Your router may be dying if you are experiencing repeated Internet connection failures. If your Internet connection isn't working properly, your ISP may test the DSL or cable modem to determine if the problem is with their equipment. If your ISP assures you that its equipment is functioning as it is supposed to, you can determine if your router is dying and needs to be replaced.
Loss of Power
Nearly all routers have status lights to indicate power, connectivity and network activity. Your router may be dying if it randomly loses power or if it does not power on at all. This usually indicates a failing power supply. If the router does not power on, be sure to check the electrical outlet to see if other devices receive power to determine if the problem lies with the router or the electrical outlet.
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Your router may be dying if it drops the connections randomly but consistently. This is especially true of wireless routers. If you are using a wired Ethernet connection, try replacing the cable to determine if the problem is with the cable or the router. If you are using a wireless connection, try moving the wireless device closer to the router to see if the connection is dropping due to interference. If the connection still drops, the router may be faulty.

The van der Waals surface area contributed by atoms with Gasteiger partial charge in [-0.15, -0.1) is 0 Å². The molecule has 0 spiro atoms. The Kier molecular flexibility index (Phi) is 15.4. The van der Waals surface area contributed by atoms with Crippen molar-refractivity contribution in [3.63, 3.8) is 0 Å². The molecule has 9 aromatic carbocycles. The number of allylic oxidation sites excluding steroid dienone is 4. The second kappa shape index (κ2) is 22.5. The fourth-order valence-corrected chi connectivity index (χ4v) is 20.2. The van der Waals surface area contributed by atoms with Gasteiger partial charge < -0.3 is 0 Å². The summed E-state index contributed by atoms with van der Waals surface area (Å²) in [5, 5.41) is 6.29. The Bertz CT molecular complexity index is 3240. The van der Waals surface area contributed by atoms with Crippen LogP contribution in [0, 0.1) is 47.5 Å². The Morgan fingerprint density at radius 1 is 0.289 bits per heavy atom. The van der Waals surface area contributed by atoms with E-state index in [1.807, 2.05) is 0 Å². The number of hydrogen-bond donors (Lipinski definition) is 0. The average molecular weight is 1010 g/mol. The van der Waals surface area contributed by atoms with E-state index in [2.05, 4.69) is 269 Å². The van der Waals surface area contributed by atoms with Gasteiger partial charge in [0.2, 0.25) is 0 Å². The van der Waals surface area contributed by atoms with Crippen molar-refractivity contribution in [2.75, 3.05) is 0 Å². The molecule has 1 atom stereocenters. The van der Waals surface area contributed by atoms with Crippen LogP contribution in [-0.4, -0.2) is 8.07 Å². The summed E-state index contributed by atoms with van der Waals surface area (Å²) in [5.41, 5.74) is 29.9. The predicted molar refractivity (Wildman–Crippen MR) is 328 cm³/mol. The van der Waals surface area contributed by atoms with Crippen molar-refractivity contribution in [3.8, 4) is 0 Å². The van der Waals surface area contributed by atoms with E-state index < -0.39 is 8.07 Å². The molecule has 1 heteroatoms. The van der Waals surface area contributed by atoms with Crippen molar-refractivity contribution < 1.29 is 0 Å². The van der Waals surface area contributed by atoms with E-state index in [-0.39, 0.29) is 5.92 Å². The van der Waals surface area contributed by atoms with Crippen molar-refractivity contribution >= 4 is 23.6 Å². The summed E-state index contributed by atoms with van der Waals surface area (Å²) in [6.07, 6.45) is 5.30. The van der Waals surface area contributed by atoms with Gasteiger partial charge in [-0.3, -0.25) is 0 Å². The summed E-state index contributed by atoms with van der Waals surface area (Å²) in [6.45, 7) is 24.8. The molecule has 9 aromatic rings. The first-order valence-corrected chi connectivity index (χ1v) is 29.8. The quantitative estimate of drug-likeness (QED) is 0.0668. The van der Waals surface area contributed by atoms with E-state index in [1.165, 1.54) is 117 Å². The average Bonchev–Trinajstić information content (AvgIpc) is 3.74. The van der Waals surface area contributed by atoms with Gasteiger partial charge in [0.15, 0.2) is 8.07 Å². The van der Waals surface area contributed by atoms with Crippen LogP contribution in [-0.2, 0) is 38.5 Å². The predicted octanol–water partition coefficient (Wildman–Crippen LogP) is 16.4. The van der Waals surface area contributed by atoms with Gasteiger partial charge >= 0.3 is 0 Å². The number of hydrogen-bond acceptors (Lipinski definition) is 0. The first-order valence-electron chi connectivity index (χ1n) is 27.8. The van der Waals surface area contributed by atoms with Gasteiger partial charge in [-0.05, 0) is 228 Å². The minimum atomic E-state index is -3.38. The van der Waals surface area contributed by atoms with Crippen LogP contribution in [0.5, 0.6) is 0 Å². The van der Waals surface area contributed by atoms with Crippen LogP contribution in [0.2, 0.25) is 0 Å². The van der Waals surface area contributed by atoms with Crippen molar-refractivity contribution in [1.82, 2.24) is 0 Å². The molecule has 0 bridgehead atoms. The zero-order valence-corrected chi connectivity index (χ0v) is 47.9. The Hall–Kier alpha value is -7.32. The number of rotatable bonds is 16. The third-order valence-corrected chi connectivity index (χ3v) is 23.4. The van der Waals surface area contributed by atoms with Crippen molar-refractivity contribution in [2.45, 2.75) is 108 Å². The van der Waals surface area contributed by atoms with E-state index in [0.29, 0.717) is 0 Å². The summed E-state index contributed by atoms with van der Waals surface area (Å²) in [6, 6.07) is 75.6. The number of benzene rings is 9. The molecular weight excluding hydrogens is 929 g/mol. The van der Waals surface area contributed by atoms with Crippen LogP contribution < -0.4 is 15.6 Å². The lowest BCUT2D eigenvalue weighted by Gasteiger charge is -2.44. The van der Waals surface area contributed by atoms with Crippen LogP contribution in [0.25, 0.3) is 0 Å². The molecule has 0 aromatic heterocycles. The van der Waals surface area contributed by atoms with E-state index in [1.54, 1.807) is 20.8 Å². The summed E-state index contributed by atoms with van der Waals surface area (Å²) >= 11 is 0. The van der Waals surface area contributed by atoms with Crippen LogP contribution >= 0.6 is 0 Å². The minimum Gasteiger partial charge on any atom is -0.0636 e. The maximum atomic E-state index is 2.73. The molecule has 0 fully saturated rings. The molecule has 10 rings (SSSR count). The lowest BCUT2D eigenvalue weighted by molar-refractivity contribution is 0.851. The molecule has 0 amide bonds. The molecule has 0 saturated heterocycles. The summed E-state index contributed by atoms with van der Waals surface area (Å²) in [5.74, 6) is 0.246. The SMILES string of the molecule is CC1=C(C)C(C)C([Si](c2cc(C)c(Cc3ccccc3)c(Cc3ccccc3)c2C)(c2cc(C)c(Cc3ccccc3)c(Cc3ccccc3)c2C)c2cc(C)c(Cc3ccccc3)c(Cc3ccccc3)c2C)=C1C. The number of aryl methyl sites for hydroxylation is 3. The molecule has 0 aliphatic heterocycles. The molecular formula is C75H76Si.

A randomly-rebooting router usually means the router is dying. Routers are essentially small computer systems with a CPU, RAM and storage. Routers run small operating systems. A rebooting router is similar in concept to a Windows "blue screen of death." A router that reboots constantly indicates a hardware problem and needs to be replaced.
Routers store their internal configurations on flash memory. The router is dying and needs to be replaced if it loses its configuration each time upon power cycling the router and returns to the default factory configuration. This indicates a problem with the internal flash memory and there is no way to recover from this except to replace the router.